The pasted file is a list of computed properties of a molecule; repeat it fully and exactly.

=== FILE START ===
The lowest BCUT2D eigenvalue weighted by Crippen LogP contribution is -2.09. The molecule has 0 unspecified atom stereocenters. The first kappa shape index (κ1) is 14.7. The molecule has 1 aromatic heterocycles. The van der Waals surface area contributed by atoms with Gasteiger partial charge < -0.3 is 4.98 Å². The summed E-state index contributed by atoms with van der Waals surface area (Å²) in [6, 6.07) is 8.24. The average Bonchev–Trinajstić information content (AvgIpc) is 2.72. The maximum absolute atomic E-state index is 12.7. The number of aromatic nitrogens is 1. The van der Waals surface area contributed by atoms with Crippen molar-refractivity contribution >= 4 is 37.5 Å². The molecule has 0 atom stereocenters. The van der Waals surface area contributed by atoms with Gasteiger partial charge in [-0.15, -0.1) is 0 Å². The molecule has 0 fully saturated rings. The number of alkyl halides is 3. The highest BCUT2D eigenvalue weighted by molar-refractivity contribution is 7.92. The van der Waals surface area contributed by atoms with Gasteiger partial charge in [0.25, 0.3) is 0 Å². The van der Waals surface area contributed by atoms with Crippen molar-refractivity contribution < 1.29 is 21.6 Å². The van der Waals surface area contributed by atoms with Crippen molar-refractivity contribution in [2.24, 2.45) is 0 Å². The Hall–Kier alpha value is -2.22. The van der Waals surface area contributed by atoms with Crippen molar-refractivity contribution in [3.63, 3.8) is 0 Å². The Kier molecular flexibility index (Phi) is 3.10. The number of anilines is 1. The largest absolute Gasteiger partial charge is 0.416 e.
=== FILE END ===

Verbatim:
The lowest BCUT2D eigenvalue weighted by Crippen LogP contribution is -2.09. The molecule has 0 unspecified atom stereocenters. The first kappa shape index (κ1) is 14.7. The molecule has 1 aromatic heterocycles. The van der Waals surface area contributed by atoms with Gasteiger partial charge < -0.3 is 4.98 Å². The summed E-state index contributed by atoms with van der Waals surface area (Å²) in [6, 6.07) is 8.24. The average Bonchev–Trinajstić information content (AvgIpc) is 2.72. The maximum absolute atomic E-state index is 12.7. The number of aromatic nitrogens is 1. The van der Waals surface area contributed by atoms with Crippen molar-refractivity contribution >= 4 is 37.5 Å². The molecule has 0 atom stereocenters. The van der Waals surface area contributed by atoms with Gasteiger partial charge in [-0.15, -0.1) is 0 Å². The molecule has 0 fully saturated rings. The number of alkyl halides is 3. The highest BCUT2D eigenvalue weighted by molar-refractivity contribution is 7.92. The van der Waals surface area contributed by atoms with Gasteiger partial charge in [0.25, 0.3) is 0 Å². The van der Waals surface area contributed by atoms with Crippen molar-refractivity contribution < 1.29 is 21.6 Å². The van der Waals surface area contributed by atoms with Crippen molar-refractivity contribution in [2.24, 2.45) is 0 Å². The Hall–Kier alpha value is -2.22. The van der Waals surface area contributed by atoms with Crippen molar-refractivity contribution in [3.63, 3.8) is 0 Å². The Kier molecular flexibility index (Phi) is 3.10. The number of anilines is 1. The largest absolute Gasteiger partial charge is 0.416 e.